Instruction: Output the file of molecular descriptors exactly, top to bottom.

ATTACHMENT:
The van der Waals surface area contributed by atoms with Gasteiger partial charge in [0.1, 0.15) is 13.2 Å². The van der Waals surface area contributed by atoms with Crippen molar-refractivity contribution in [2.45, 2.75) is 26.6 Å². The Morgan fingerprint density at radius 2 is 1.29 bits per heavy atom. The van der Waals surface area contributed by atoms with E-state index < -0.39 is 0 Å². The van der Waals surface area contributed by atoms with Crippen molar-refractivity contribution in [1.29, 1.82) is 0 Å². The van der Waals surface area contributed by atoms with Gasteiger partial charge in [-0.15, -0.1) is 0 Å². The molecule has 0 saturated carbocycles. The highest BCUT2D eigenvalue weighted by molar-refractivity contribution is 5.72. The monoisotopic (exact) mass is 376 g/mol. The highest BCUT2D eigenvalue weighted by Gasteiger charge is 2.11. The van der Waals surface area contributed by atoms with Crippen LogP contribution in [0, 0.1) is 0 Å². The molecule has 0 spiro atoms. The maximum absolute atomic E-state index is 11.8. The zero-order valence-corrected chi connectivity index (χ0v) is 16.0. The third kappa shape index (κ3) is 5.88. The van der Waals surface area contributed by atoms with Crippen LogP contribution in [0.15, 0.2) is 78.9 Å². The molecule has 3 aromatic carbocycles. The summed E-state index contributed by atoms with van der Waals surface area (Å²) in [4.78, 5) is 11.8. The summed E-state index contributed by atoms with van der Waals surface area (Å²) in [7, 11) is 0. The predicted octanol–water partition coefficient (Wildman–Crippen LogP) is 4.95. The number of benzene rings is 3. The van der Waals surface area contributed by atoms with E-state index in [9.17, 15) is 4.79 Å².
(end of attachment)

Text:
The van der Waals surface area contributed by atoms with Gasteiger partial charge in [0.1, 0.15) is 13.2 Å². The van der Waals surface area contributed by atoms with Crippen molar-refractivity contribution in [2.45, 2.75) is 26.6 Å². The Morgan fingerprint density at radius 2 is 1.29 bits per heavy atom. The van der Waals surface area contributed by atoms with E-state index < -0.39 is 0 Å². The van der Waals surface area contributed by atoms with Crippen molar-refractivity contribution in [1.29, 1.82) is 0 Å². The van der Waals surface area contributed by atoms with Gasteiger partial charge in [-0.15, -0.1) is 0 Å². The molecule has 0 saturated carbocycles. The highest BCUT2D eigenvalue weighted by molar-refractivity contribution is 5.72. The monoisotopic (exact) mass is 376 g/mol. The highest BCUT2D eigenvalue weighted by Gasteiger charge is 2.11. The van der Waals surface area contributed by atoms with Crippen LogP contribution in [0, 0.1) is 0 Å². The molecule has 0 spiro atoms. The maximum absolute atomic E-state index is 11.8. The zero-order valence-corrected chi connectivity index (χ0v) is 16.0. The third kappa shape index (κ3) is 5.88. The van der Waals surface area contributed by atoms with Crippen LogP contribution in [0.15, 0.2) is 78.9 Å². The molecule has 3 aromatic carbocycles. The summed E-state index contributed by atoms with van der Waals surface area (Å²) in [4.78, 5) is 11.8. The summed E-state index contributed by atoms with van der Waals surface area (Å²) in [7, 11) is 0. The predicted octanol–water partition coefficient (Wildman–Crippen LogP) is 4.95. The number of benzene rings is 3. The van der Waals surface area contributed by atoms with E-state index in [9.17, 15) is 4.79 Å².